Is a Step Parent a Legal Guardian?

A legal guardian refers to someone who provides care for a child whose biological parents still retain legal and financial control over the child. Stepparents, while fitting the definition of a guardian for their spouse’s children, are not considered legal guardians of their stepchildren. 

A stepparent must establish legal guardianship or file the correct paperwork to receive court-ordered legal guardianship status. They cannot make decisions on their stepchild’s behalf regarding schooling, medical care, or any other essential needs—that power and responsibility are retained by the child’s biological parents. Without legal guardianship, a stepparent has the same legal rights as a babysitter. While they can implement curfews, dole out consequences and chores, and establish order in the home, they cannot make impactful choices on behalf of their stepchildren.

This can cause friction between stepparents and their stepchildren and be a difficult concept for stepparents to accept. Even if a stepparent is more involved in their stepchild’s life than their biological parent, such as providing daily care or forming emotional attachments, they still have no legal rights in the eyes of the court. Depending on the state’s laws, this can create significant issues for the stepparent. A lack of legal rights might make a stepparent feel less compelled to act on their stepchildren’s behalf, especially if the biological parents are not in the picture.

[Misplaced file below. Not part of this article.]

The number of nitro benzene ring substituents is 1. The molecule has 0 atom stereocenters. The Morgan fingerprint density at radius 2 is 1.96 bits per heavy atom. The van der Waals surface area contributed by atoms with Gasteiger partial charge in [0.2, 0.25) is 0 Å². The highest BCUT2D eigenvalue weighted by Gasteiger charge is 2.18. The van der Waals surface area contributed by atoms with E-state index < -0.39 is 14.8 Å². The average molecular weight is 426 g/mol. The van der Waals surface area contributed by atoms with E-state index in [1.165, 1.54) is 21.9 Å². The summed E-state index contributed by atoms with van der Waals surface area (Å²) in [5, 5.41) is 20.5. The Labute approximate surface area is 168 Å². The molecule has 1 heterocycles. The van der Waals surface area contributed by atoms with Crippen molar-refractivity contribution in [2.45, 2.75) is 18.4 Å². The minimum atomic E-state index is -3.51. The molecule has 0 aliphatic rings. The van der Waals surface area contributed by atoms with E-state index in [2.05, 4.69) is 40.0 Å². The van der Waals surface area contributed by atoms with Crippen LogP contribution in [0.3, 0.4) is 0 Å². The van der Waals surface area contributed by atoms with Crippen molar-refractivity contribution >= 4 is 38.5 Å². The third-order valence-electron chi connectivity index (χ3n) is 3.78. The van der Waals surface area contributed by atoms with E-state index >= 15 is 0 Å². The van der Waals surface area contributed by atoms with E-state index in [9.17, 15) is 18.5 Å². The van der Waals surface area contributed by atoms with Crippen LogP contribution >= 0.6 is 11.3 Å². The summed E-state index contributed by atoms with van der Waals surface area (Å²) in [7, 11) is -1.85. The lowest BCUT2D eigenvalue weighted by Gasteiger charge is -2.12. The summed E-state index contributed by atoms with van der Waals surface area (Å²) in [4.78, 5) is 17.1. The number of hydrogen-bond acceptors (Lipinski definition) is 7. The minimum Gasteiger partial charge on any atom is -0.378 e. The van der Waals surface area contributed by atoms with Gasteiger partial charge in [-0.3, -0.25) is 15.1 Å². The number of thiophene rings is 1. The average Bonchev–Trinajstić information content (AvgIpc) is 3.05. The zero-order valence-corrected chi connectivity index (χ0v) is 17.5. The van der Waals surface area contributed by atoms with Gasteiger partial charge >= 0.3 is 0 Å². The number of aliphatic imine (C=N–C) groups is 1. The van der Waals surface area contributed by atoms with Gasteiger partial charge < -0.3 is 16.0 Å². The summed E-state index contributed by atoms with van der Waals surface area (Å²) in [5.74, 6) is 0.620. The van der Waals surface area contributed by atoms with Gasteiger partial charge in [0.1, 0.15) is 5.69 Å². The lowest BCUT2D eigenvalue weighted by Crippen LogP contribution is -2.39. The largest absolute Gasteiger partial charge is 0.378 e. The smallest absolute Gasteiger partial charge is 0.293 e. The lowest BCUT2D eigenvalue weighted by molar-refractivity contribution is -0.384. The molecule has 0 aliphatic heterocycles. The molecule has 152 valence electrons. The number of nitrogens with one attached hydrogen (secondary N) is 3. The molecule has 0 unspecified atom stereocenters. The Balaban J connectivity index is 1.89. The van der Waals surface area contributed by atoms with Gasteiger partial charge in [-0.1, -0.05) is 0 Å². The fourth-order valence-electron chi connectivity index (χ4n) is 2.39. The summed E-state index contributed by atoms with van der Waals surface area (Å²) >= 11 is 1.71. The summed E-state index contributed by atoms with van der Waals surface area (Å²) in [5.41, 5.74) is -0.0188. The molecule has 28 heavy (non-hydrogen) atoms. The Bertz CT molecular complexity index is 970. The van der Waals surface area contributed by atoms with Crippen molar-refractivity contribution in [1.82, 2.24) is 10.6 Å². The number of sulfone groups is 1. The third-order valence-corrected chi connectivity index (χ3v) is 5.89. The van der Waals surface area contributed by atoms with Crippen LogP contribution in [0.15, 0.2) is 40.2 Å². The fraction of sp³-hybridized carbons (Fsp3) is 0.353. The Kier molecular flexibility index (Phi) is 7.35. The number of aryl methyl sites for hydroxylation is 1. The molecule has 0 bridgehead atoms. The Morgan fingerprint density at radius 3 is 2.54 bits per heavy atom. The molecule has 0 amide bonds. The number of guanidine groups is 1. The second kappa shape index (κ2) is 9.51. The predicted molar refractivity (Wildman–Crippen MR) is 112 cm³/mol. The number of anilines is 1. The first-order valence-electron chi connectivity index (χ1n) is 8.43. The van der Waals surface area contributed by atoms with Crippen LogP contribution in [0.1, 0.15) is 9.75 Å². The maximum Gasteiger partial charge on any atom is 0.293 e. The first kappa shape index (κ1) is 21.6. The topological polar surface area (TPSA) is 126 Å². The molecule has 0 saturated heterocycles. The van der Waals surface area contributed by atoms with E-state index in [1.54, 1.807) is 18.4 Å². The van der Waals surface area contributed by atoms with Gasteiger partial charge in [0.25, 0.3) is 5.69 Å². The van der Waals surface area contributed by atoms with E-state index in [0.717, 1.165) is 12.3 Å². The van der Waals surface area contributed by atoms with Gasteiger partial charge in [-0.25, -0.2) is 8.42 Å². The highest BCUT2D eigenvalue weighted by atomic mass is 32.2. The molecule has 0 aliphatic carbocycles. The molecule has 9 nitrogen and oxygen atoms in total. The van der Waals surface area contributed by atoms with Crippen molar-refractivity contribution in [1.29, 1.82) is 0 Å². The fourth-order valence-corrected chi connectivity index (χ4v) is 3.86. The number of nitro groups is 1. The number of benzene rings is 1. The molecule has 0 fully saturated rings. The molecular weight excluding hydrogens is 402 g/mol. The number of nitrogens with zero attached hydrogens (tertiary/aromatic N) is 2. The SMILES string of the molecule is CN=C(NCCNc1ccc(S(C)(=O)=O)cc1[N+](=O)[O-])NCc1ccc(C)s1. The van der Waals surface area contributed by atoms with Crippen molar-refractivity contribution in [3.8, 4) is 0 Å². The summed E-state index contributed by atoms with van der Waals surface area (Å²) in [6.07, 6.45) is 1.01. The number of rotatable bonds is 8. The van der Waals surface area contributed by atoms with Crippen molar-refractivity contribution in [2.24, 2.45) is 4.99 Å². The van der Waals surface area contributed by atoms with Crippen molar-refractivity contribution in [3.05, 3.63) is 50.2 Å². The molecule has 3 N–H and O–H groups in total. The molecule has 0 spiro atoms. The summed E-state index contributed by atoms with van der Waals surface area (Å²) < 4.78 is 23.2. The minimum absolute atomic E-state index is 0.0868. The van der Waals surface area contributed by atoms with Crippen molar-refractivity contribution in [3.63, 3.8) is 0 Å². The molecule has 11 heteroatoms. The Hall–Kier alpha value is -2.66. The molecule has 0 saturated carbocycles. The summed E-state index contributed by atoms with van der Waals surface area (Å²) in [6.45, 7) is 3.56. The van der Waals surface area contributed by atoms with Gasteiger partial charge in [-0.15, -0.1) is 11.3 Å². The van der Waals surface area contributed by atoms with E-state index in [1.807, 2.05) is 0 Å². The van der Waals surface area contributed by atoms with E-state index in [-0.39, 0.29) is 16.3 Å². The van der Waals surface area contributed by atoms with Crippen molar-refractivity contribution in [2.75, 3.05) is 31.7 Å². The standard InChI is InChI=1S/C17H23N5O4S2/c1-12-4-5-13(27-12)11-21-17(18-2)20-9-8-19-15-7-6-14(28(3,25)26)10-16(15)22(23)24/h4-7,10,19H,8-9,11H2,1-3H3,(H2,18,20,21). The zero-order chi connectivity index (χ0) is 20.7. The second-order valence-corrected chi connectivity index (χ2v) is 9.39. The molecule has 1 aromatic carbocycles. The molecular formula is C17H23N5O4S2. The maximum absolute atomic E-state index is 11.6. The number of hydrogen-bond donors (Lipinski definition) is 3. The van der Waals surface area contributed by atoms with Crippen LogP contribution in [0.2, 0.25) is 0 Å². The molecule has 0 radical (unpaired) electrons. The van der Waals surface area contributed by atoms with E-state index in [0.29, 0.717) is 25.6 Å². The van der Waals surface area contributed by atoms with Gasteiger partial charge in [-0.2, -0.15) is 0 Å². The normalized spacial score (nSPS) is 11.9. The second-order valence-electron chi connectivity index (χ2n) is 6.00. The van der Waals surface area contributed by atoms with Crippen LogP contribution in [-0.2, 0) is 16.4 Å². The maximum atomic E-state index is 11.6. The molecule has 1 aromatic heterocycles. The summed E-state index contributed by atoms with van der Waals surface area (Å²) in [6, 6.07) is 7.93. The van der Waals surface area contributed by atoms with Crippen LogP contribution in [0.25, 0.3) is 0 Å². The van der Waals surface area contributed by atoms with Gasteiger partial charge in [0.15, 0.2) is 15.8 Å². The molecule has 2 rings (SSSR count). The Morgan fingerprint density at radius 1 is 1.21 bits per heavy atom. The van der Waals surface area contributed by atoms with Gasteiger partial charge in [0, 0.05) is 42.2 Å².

What’s the Difference Between Guardianship and Custody?

While the concepts might seem similar, it’s important to note the differences between guardianship and custody. Guardianship and custody differ significantly when it comes to what decisions can be made over a child and how long each lasts. Someone with legal custody can make decisions for a child, but a guardian is limited to everyday decisions that impact a child’s welfare and care. Also, custody orders are seen as permanent, whereas guardianship is a temporary arrangement. 

Common confusion between guardianship and custody can lead to frustrating situations. While guardians are valuable and can make a huge impact on a child’s life, those without custody mustn’t attempt to make legal decisions governing a child. 

How to Get Legal Guardianship of Your Stepchild

There are several circumstances in which legal guardianship is considered for a stepparent or other figure in a child’s life:

  • Parents are absent or deemed unfit
  • Parents cannot provide care or are imprisoned
  • Parents voluntarily terminate their parental rights
  • Parents lose parental rights or consent to guardianship

Legal guardianship can be granted temporarily or permanently until a minor turns 18 years old. Guardianship is appointed by the biological parents or a court of law, and doesn’t affect the rights of a stepchild’s birth parents. 

Stepparents who wish to establish guardianship must start the process once their spouse files a petition for guardianship in the local family courts. After filing the petition, the court initiates a review which can include:

  • Background checks
  • Court hearings
  • Investigations through appointed guardian ad litem

The court will complete its evaluation, approve the petition based on its findings, and then issue an order establishing legal guardianship. It’s important to remember that legal guardianship always differs from state to state, and you must contact a trusted Family Lawyer to review your case and determine the best path forward.